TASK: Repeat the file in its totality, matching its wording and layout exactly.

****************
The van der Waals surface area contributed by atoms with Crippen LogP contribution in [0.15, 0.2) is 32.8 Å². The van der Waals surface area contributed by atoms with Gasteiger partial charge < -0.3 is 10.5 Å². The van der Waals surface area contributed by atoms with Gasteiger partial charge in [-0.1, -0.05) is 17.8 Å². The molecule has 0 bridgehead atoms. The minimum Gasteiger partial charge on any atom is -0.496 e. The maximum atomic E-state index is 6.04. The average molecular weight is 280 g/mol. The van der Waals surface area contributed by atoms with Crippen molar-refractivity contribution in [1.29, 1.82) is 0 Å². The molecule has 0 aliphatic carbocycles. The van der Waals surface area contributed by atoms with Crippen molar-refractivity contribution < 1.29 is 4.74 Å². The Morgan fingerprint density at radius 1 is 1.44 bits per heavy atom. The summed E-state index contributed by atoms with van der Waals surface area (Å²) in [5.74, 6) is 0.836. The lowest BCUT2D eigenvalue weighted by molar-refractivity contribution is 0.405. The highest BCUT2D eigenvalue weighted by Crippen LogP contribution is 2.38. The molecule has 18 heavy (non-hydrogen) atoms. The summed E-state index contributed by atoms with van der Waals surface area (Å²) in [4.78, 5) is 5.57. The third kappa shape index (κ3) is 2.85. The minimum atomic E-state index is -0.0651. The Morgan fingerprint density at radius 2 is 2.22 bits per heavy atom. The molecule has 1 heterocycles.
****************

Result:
The van der Waals surface area contributed by atoms with Crippen LogP contribution in [0.15, 0.2) is 32.8 Å². The van der Waals surface area contributed by atoms with Gasteiger partial charge < -0.3 is 10.5 Å². The van der Waals surface area contributed by atoms with Gasteiger partial charge in [-0.1, -0.05) is 17.8 Å². The molecule has 0 bridgehead atoms. The minimum Gasteiger partial charge on any atom is -0.496 e. The maximum atomic E-state index is 6.04. The average molecular weight is 280 g/mol. The van der Waals surface area contributed by atoms with Crippen molar-refractivity contribution in [1.29, 1.82) is 0 Å². The molecule has 0 aliphatic carbocycles. The van der Waals surface area contributed by atoms with Crippen molar-refractivity contribution < 1.29 is 4.74 Å². The Morgan fingerprint density at radius 1 is 1.44 bits per heavy atom. The summed E-state index contributed by atoms with van der Waals surface area (Å²) in [5.74, 6) is 0.836. The lowest BCUT2D eigenvalue weighted by molar-refractivity contribution is 0.405. The highest BCUT2D eigenvalue weighted by Crippen LogP contribution is 2.38. The molecule has 18 heavy (non-hydrogen) atoms. The summed E-state index contributed by atoms with van der Waals surface area (Å²) in [4.78, 5) is 5.57. The third kappa shape index (κ3) is 2.85. The minimum atomic E-state index is -0.0651. The Morgan fingerprint density at radius 2 is 2.22 bits per heavy atom. The molecule has 1 heterocycles.